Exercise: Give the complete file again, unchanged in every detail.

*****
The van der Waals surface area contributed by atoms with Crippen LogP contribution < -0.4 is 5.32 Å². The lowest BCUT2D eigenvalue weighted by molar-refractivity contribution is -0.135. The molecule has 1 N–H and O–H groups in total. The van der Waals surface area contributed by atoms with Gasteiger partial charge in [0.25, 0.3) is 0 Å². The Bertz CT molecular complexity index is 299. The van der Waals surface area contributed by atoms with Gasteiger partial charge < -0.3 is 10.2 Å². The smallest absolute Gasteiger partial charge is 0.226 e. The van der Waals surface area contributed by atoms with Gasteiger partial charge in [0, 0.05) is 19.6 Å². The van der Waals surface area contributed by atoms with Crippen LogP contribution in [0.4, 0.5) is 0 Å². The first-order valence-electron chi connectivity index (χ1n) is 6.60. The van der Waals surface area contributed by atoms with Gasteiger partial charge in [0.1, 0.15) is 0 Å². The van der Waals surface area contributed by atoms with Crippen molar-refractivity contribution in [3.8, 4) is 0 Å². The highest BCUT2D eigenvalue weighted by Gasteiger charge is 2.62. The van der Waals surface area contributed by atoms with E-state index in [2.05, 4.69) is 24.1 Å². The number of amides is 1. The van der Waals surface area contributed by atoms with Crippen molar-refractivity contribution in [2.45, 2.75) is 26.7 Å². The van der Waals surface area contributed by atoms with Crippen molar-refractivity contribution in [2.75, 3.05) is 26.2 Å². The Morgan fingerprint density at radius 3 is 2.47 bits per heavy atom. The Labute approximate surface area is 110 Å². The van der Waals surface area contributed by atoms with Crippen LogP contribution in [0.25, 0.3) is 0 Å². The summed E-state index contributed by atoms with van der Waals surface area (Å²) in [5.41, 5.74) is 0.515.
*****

The van der Waals surface area contributed by atoms with Crippen LogP contribution < -0.4 is 5.32 Å². The lowest BCUT2D eigenvalue weighted by molar-refractivity contribution is -0.135. The molecule has 1 N–H and O–H groups in total. The van der Waals surface area contributed by atoms with Gasteiger partial charge in [0.25, 0.3) is 0 Å². The Bertz CT molecular complexity index is 299. The van der Waals surface area contributed by atoms with Gasteiger partial charge < -0.3 is 10.2 Å². The smallest absolute Gasteiger partial charge is 0.226 e. The van der Waals surface area contributed by atoms with Gasteiger partial charge in [0, 0.05) is 19.6 Å². The van der Waals surface area contributed by atoms with Crippen LogP contribution in [0.4, 0.5) is 0 Å². The first-order valence-electron chi connectivity index (χ1n) is 6.60. The van der Waals surface area contributed by atoms with Gasteiger partial charge in [0.1, 0.15) is 0 Å². The van der Waals surface area contributed by atoms with Crippen molar-refractivity contribution in [3.8, 4) is 0 Å². The highest BCUT2D eigenvalue weighted by Gasteiger charge is 2.62. The van der Waals surface area contributed by atoms with E-state index in [2.05, 4.69) is 24.1 Å². The number of amides is 1. The van der Waals surface area contributed by atoms with Crippen molar-refractivity contribution in [2.45, 2.75) is 26.7 Å². The van der Waals surface area contributed by atoms with Crippen molar-refractivity contribution in [2.75, 3.05) is 26.2 Å². The Morgan fingerprint density at radius 3 is 2.47 bits per heavy atom. The Labute approximate surface area is 110 Å². The van der Waals surface area contributed by atoms with Crippen LogP contribution in [0.25, 0.3) is 0 Å². The summed E-state index contributed by atoms with van der Waals surface area (Å²) in [5.41, 5.74) is 0.515.